4. 32 CFR 1801.31 - Special procedures for medical and psychological records.

    Code of Federal Regulations, 2012 CFR

    2012-07-01

    ...determines that such records are not exempt from disclosure, NACIC will, after consultation with the Director of Medical Services, CIA, determine: (1) Which records may be sent directly to the requester and (2) Which records should not be sent...

  5. 32 CFR 1801.31 - Special procedures for medical and psychological records.

    Code of Federal Regulations, 2014 CFR

    2014-07-01

    ...determines that such records are not exempt from disclosure, NACIC will, after consultation with the Director of Medical Services, CIA, determine: (1) Which records may be sent directly to the requester and (2) Which records should not be sent...

  6. 32 CFR 1801.31 - Special procedures for medical and psychological records.

    Code of Federal Regulations, 2010 CFR

    2010-07-01

    ...determines that such records are not exempt from disclosure, NACIC will, after consultation with the Director of Medical Services, CIA, determine: (1) Which records may be sent directly to the requester and (2) Which records should not be sent...

  7. 45 CFR 5b.6 - Special procedures for notification of or access to medical records.

    Code of Federal Regulations, 2010 CFR

    2010-10-01

    ...attention of the physician or health professional to whom the record is sent. The physician or health professional will be asked to...case where a minor's medical record is sent to a physician or health professional, reasonable...

  8. [Patient admission and induced abortion. A different mode: homeopathy and sophrology].

    PubMed

    Tregan, D; Cailleux-Kreitmann, J; Nègre-Garnier, C

    1994-03-01

    Unlike classic allopathic medicine in which specific drugs are given for specific symptoms, homeopathic prescriptions take into account the specificity of each patient. Different patients have different reactions to the same illness. Homeopathic practitioners sometimes prescribe different remedies for each patient suffering a particular illness. Two nurses and a midwife at the abortion service of the Center for Social Gynecology in Marseilles received training in homeopathic medicine which they applied to their work with abortion patients. A very complete and detailed questioning is necessary to identify the prescription that will be best adapted to the overall psychological, somatic, and etiological circumstances of the patient. Changes noted since the beginning of the pregnancy are especially noted. During the medical consultation, homeopathy may be proposed by the physician for patients who are particularly stressed. The anxiety and fear experienced by the referred patients can have physical consequences. The opportunity given to the patient to express herself and the individualized remedies prescribed enable the procedure to be completed under better conditions. Sophrology is the study of consciousness, its modifications, and the physical, psychological, and physiological means that can modify it for therapeutic or prophylactic purposes. A psychiatrist in Barcelona developed sophrology and began to teach it in 1960. The goal of sophrology is to achieve mental relaxation through muscular relaxation. Application of the principles of sophrology in an abortion service must be adapted to the structure and function of the service. Most patients have no knowledge of the method. Explanations must be rapid, clear, and simplified if patients are to obtain benefit. The practitioner instructs the patient in a calm voice to be aware of and maintain breathing, and uses positive words to suggest that the patient relax. Personnel with adequate training in sophrology can assist patients in overcoming their anguish and pain. A slowing of the heartbeat and better oxygenation result from use of the method. PMID:8009401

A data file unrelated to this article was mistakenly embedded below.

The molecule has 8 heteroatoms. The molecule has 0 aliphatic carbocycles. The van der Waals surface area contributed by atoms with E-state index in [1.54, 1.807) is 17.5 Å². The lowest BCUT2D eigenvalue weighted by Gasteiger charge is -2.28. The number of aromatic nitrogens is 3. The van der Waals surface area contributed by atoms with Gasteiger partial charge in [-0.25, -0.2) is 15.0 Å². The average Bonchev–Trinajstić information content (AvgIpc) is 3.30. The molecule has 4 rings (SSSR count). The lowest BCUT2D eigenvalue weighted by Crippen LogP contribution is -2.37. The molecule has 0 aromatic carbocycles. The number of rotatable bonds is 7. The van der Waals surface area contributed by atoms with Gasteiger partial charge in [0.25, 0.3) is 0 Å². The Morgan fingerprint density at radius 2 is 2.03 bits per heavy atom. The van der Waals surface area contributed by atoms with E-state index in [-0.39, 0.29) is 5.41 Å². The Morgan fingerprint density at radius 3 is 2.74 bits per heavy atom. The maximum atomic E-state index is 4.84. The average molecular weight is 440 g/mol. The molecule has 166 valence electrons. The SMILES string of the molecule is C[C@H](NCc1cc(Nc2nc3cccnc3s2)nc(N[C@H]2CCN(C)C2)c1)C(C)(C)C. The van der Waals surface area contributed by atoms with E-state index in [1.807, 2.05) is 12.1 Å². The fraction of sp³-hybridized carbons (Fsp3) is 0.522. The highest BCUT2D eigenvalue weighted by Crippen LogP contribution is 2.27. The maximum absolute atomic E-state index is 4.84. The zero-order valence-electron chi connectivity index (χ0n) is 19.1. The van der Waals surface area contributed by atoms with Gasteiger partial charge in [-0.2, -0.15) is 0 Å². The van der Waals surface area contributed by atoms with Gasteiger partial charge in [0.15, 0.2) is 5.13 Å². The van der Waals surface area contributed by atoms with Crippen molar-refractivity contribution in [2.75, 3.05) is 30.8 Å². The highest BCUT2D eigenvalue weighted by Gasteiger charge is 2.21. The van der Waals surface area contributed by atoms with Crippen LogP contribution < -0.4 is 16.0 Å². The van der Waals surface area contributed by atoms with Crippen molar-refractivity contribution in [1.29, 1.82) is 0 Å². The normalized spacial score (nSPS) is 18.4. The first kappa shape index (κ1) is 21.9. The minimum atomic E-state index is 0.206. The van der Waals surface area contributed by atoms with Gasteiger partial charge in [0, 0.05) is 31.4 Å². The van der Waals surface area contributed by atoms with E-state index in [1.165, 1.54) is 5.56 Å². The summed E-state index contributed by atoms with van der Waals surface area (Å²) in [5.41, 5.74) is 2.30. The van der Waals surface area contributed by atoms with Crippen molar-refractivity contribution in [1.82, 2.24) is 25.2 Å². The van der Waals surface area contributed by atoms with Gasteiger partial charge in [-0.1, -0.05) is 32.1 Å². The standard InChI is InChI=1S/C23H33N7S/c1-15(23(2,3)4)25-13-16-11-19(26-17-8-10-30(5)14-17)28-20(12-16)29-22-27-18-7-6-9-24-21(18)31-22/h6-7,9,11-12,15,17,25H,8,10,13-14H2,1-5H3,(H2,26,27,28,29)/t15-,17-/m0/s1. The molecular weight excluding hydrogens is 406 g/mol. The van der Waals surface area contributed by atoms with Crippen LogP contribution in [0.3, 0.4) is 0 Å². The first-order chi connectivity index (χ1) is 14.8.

9. Knowledge and Practices of Obtaining Informed Consent for Medical Procedures among Specialist Physicians: Questionnaire Study in 6 Croatian Hospitals

    PubMed Central

    Juki?, Marko; Kvolik, Slavica; Kardum, Goran; Kozina, Slavica; Tomi?, Ana; Juraga

    2009-01-01

    Aim To assess physicians’ knowledge and practices for obtaining patients’ informed consent to medical procedures. Methods An anonymous and voluntary survey of knowledge and practices for obtaining informed consent was conducted among 470 physicians (63% response rate) working in 6 hospitals: 93 specialists in anesthesiology, 166 in internal medicine, and 211 in surgery. Results Only 54% physicians were acquainted with the fact that the procedure for obtaining consent was regulated by the law. Internists and surgeons were better informed than anesthesiologists (P?=?0.024). More than a half of respondents (66%) were familiar with the fact that a law on patient rights was passed in Croatia; there were no differences among different specialties (P?=?0.638). Only 38% of the physicians were fully informed about the procedure of obtaining consent. Internists and surgeons provided detailed information to the patient in 33% of the cases and anesthesiologists in 16% of the cases (P?medical specialty. Systemic approach at education and training at the national level is needed to improve the informed consent process. PMID:20017225

  10. Invited Commentary: Induced Abortion and the Risk of Preeclampsia in a Subsequent Pregnancy.

    PubMed

    Basso, Olga

    2015-10-15